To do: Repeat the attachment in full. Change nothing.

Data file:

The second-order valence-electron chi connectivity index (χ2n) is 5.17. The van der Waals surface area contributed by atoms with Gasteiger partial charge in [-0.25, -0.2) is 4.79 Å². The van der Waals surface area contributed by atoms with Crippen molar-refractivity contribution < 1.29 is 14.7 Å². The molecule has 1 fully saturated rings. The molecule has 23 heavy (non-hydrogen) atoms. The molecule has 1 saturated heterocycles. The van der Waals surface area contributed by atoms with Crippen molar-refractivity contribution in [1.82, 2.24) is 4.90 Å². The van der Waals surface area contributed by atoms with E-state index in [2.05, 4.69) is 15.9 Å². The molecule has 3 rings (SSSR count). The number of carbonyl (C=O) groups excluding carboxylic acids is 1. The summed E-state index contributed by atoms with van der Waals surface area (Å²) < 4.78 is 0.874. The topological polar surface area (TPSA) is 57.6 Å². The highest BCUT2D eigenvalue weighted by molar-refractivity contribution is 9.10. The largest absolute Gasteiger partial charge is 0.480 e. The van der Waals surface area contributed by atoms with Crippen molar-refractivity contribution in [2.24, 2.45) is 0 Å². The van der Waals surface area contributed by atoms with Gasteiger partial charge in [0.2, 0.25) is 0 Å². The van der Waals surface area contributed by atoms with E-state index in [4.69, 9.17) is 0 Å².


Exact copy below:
The second-order valence-electron chi connectivity index (χ2n) is 5.17. The van der Waals surface area contributed by atoms with Gasteiger partial charge in [-0.25, -0.2) is 4.79 Å². The van der Waals surface area contributed by atoms with Crippen molar-refractivity contribution < 1.29 is 14.7 Å². The molecule has 1 fully saturated rings. The molecule has 23 heavy (non-hydrogen) atoms. The molecule has 1 saturated heterocycles. The van der Waals surface area contributed by atoms with Crippen molar-refractivity contribution in [1.82, 2.24) is 4.90 Å². The van der Waals surface area contributed by atoms with E-state index in [2.05, 4.69) is 15.9 Å². The molecule has 3 rings (SSSR count). The number of carbonyl (C=O) groups excluding carboxylic acids is 1. The summed E-state index contributed by atoms with van der Waals surface area (Å²) < 4.78 is 0.874. The topological polar surface area (TPSA) is 57.6 Å². The highest BCUT2D eigenvalue weighted by molar-refractivity contribution is 9.10. The largest absolute Gasteiger partial charge is 0.480 e. The van der Waals surface area contributed by atoms with Crippen molar-refractivity contribution in [2.24, 2.45) is 0 Å². The van der Waals surface area contributed by atoms with Gasteiger partial charge in [0.2, 0.25) is 0 Å². The van der Waals surface area contributed by atoms with E-state index in [4.69, 9.17) is 0 Å².